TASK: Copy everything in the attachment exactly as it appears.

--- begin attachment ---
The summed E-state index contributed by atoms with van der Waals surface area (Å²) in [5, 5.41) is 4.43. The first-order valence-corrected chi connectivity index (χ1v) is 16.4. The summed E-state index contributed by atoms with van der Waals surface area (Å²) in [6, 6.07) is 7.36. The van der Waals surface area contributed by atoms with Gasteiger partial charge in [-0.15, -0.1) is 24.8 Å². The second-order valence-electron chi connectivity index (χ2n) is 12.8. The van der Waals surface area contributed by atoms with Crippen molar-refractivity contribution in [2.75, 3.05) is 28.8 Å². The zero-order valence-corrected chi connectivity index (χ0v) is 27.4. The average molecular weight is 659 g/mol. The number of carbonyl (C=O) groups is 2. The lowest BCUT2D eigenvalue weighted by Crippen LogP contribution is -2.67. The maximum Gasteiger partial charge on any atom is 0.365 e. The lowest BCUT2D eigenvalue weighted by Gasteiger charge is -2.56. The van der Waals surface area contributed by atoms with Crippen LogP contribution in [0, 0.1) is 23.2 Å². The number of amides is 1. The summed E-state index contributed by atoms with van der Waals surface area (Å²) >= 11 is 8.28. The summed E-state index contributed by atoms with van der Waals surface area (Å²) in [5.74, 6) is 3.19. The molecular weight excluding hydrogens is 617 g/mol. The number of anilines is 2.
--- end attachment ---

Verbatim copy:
The summed E-state index contributed by atoms with van der Waals surface area (Å²) in [5, 5.41) is 4.43. The first-order valence-corrected chi connectivity index (χ1v) is 16.4. The summed E-state index contributed by atoms with van der Waals surface area (Å²) in [6, 6.07) is 7.36. The van der Waals surface area contributed by atoms with Gasteiger partial charge in [-0.15, -0.1) is 24.8 Å². The second-order valence-electron chi connectivity index (χ2n) is 12.8. The van der Waals surface area contributed by atoms with Crippen molar-refractivity contribution in [2.75, 3.05) is 28.8 Å². The zero-order valence-corrected chi connectivity index (χ0v) is 27.4. The average molecular weight is 659 g/mol. The number of carbonyl (C=O) groups is 2. The lowest BCUT2D eigenvalue weighted by Crippen LogP contribution is -2.67. The maximum Gasteiger partial charge on any atom is 0.365 e. The lowest BCUT2D eigenvalue weighted by Gasteiger charge is -2.56. The van der Waals surface area contributed by atoms with Crippen LogP contribution in [0, 0.1) is 23.2 Å². The number of amides is 1. The summed E-state index contributed by atoms with van der Waals surface area (Å²) >= 11 is 8.28. The summed E-state index contributed by atoms with van der Waals surface area (Å²) in [5.74, 6) is 3.19. The molecular weight excluding hydrogens is 617 g/mol. The number of anilines is 2.